Martyr’s played host to a solid night of music on a Thursday about a week and a half ago in late March. I got there through an invite from a friend who may be the biggest Village fan on the planet. I enjoy her company immensely and her recommendations haven’t failed me yet, so I gave the night a shot.
I like Village — who headlined — enough, but I think my favorite of the night is split between Sons of the West (of Chicago) and Brooklyn’s The Yes Way. They’re different in ways I’ll get to, but they were an unexpectedly great one-two punch prior to Village closing out the night.
Black Fortys’ set, which I missed, opened the night, so I’ll move right on to Sons of the West.
Sons of the West is a Chicago trio who look way too young to be as good as they are. A cross between, I think, the Black Keys and White Strips (though more the former), Sons of the West put on a solid, polished set of tunes. I especially liked the stance of drummer Gregg Midon, who bopped his drums with much confidence. A slip-up for me, though, was when he undid his outer layer midway through to reveal a Led Zeppelin T-shirt. I don’t think I can support that.
But Sons of the West, who already had me two songs deep, really brought it home for me with their cover of The Beatles’ “Don’t Let Me Down.” It easily could have decidedly train wrecked their night, but the boys really made it their own and that, for me, is the sign of talent. Sons of the West strutted their stuff for 30 minutes and then posted The Beatles cover… and it didn’t suck. Nice job, guys!
The Yes Way were entertaining dudes. Principally, the accolade rests on the shoulders of the band’s bassist, who bounced around with oily joints and celebrated this fine city that night with a vintage Bears sweater. Actually, a lot like this guy.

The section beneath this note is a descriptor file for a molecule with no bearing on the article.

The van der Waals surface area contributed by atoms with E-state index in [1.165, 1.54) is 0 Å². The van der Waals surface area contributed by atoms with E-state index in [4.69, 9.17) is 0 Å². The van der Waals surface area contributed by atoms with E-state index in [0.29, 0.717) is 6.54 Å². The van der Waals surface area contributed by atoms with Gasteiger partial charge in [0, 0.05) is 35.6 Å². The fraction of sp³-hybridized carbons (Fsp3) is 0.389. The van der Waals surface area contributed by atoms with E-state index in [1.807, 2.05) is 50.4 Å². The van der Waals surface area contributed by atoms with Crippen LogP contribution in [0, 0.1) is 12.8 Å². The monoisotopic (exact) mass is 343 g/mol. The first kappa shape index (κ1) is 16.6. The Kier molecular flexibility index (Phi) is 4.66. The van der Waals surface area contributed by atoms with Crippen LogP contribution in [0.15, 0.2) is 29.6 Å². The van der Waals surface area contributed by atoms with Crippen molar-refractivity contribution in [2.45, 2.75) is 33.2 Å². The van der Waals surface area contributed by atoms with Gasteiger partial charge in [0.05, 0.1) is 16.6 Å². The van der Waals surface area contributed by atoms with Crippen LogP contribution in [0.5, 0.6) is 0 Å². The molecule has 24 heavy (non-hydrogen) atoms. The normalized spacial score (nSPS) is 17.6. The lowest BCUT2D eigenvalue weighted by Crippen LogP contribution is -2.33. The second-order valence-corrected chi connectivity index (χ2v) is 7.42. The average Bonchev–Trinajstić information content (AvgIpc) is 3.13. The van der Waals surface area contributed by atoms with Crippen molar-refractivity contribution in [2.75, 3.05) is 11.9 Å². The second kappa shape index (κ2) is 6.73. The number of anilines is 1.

The group seemed to be most comfortable while playing their darker, almost sinister material. I almost think that’s what they’ll progress into next time they get around to writing an album.
What I remember being one of my favorites of the set:
And a track more representative of their sound:
Village closed the evening with a delightful set, but I think I’d gotten so used to jam bands that eve that when Village’s lyrically-driven tunes pumped through the system, I just couldn’t warm up to them fully. I wouldn’t mind seeing them again to test out my theory because a) I’m curious and b) I know Village’s front man’s got it — whatever “it” may be.
Before I go, a story. The night was an interesting one for many reasons, but one I’d like to point out here is how the midwest and east coast were humanized in Village and The Yes Way. Whereas Village seemed so appreciative for people coming out and actually made efforts to mingle and catch up with bar goers — of course, we’re in their city — The Yes Way seemed little concerned with anyone not in The Yes Way. At one point my friend and I approached a member to talk about something silly, and then just as quickly he brushed us away. It was one evening and, maybe, minor details, but the level of friendliness between the two groups felt significant.